I doubt that Murdoch actually told his senior staff to break-the-law-to-sell-papers, but more likely created a highly-competitive culture with aspects of fear-driven success. Human ingenuity and flexible morality does the rest.

      And whilst a large proportion of the voting public happily believe what they read in the papers without engaging their brain, then our elected representatives will continue to attempt to court those that write the words.

      What is amusing/sad/overwhelmingly-wrong is that the disgust of the public is narrowed to focus on billionaires and politicians, rather than to reflect that it is their own lack of desire to think that allows/funds NI's corruption.

    5. Anonymous Coward
      Thumb Down

      You really don't get it do you!

      Murdoch's "evil" crew hacked and denied it all until exposed - which, thankfully, they have been - but not until a considerable amount of time has elapsed and much damage has been done.

      The "evil" LulzSec hack to EXPOSE (very quickly) the crap security that large corporations like News International and Sony use which, in many cases, is supposedly protecting the data they have on YOU AND ME.

      I'd rather LulzSec and Anonymous find the weaknesses NOW and reduce the potential long-term damage.

      Just my 2p worth.

      1. 5.antiago

        @ AC 12:37

        "I'd rather LulzSec and Anonymous find the weaknesses NOW and reduce the potential long-term damage"

        This is interesting I think. We're all watching and cheering now, but wait til the next generation of hactivists get stared. We'll have Christians hacking and PETA hacking into the FB accounts of people who step on snails.

        We won't be so keen on hacktivists then, when we don't agree with their message. And while I hope LulzSec continue to push site security up the agenda, I hope this ultimately cost us all some Internet freedoms after the backlash

        This whole thing here, hacking into the Sun, has implications for free speech and our rights to publish our views online

        1. 5.antiago


          " I hope this ultimately cost us all some Internet freedoms after the backlash"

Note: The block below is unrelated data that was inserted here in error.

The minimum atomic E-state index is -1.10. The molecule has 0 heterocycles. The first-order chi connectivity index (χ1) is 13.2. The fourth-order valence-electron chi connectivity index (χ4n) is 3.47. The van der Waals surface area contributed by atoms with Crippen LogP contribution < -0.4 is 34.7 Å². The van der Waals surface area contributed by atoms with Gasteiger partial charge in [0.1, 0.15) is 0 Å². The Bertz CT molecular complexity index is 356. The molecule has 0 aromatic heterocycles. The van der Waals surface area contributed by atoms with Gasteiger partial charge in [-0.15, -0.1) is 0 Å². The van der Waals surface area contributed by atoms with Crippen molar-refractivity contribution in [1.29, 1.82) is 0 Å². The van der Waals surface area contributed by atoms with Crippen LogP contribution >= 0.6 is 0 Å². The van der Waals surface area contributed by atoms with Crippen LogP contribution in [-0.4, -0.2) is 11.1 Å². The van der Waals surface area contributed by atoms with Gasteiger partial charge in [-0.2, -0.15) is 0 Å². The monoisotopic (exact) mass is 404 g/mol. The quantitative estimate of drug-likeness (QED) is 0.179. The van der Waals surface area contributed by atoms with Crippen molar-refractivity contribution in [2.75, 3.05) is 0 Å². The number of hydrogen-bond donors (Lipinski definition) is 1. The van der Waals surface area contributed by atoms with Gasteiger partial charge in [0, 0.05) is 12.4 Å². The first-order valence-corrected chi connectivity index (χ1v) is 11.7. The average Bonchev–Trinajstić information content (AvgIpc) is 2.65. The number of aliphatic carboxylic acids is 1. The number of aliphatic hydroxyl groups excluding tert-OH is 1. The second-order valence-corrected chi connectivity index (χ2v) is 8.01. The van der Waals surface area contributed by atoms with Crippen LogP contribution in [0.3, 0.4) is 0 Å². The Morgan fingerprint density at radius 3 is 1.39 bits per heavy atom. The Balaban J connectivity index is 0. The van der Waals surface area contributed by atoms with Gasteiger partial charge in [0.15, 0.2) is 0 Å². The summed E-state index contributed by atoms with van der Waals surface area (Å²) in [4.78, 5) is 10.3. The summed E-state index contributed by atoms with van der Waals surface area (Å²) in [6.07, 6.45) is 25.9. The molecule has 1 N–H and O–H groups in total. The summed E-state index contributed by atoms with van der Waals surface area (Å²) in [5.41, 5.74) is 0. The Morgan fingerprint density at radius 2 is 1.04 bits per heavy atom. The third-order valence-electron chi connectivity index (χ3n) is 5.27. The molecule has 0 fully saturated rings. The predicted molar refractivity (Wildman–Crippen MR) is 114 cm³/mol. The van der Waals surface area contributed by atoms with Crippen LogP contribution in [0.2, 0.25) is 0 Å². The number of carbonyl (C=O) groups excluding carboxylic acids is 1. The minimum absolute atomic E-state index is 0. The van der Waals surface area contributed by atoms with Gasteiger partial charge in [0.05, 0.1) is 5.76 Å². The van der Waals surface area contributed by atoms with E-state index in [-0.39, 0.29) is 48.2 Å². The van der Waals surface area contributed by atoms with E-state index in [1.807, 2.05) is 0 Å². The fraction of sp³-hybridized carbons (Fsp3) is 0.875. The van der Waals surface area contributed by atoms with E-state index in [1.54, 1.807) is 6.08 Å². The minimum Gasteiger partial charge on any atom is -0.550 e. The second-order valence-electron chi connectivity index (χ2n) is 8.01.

That should have read "I hope this DOESN'T ultimately cost us all some Internet freedoms after the backlash"

          Oooooooopsies :-( Maybe that little slip got me the thumbs down...

      2. John Smith 19 Gold badge


        "Murdoch's "evil" crew hacked and denied it all until exposed - which, thankfully, they have been - "

        NI's SOP has been to deny *everything* and only admit *anything* when 3rd party material appears in public that they *cannot* deny.

        Otherwise they will continue to deny *everything* until the day (should it ever come) they are convicted, which they will no doubt play the "Public interest" card.

        Be clear to these people words like honesty and conscience are *exactly* that.

        Words. Nothing more.

    6. Anonymous Coward
      Anonymous Coward

      on morality

      This phone hacking scandal has been going on for a long time. Although it got a fair amount of coverage, noone actually gave a shit while it was just celebrities getting snooped on.

      Then it was reported that a murdered childs mailbox had been listened to, and indeed evidence compromised - at that point, suddenly people cared.

      If LulzSec interfered in a murder investigation, I believe they'd get the same response - so there doesn't actually seem to be a double-standard here.

    7. Anonymous Coward
      Anonymous Coward

      Captialism v Lulz

      Reporters for NI hacked phones, bribed cops, and generally did a lot of underhanded things to get hold of private, personal and confidential information so they could turn that information into profit. They also deleted messages, interfering with a police investigation, just so they could improve their chances of retrieving something of interest for said stories.

      LulzSec redirected a web page to one they created as a spoof.

      They're not even remotely on the same level so no: No double standards here.

      LulzSec would have to break into systems and steal private, personal and confidential information with the intention of making a profit from that theft for the two to be comparable.

      That does not mean that LulzSec are saints: They're just a different grade of sinner.

      Anon for Irony.

    8. Anonymous Coward
      Anonymous Coward

      re: Why the double standard?

      @Baked Beans: "doesn't anybody recognize the fantastic irony and hypocrisy of howling for Murdoch's blood for hacking .. while praising .. "Anonymous .. for doing the exact same thing on the other?